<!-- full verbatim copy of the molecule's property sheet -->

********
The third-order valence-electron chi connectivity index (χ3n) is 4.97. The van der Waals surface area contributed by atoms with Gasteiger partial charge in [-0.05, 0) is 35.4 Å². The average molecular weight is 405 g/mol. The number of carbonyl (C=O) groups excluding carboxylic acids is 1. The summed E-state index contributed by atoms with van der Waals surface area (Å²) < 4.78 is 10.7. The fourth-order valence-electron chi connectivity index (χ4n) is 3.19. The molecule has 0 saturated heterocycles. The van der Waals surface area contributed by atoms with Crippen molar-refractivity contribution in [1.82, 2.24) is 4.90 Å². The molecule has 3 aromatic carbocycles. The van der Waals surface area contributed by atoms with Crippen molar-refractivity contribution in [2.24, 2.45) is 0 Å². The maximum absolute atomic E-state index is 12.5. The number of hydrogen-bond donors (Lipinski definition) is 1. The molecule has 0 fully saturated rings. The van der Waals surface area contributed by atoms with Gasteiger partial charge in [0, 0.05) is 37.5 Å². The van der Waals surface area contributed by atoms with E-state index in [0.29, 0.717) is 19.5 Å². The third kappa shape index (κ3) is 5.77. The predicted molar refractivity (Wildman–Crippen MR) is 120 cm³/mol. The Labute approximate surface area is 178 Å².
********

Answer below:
The third-order valence-electron chi connectivity index (χ3n) is 4.97. The van der Waals surface area contributed by atoms with Gasteiger partial charge in [-0.05, 0) is 35.4 Å². The average molecular weight is 405 g/mol. The number of carbonyl (C=O) groups excluding carboxylic acids is 1. The summed E-state index contributed by atoms with van der Waals surface area (Å²) < 4.78 is 10.7. The fourth-order valence-electron chi connectivity index (χ4n) is 3.19. The molecule has 0 saturated heterocycles. The van der Waals surface area contributed by atoms with Crippen molar-refractivity contribution in [1.82, 2.24) is 4.90 Å². The molecule has 3 aromatic carbocycles. The van der Waals surface area contributed by atoms with Crippen molar-refractivity contribution in [2.24, 2.45) is 0 Å². The maximum absolute atomic E-state index is 12.5. The number of hydrogen-bond donors (Lipinski definition) is 1. The molecule has 0 fully saturated rings. The van der Waals surface area contributed by atoms with Gasteiger partial charge in [0, 0.05) is 37.5 Å². The van der Waals surface area contributed by atoms with E-state index in [0.29, 0.717) is 19.5 Å². The third kappa shape index (κ3) is 5.77. The predicted molar refractivity (Wildman–Crippen MR) is 120 cm³/mol. The Labute approximate surface area is 178 Å².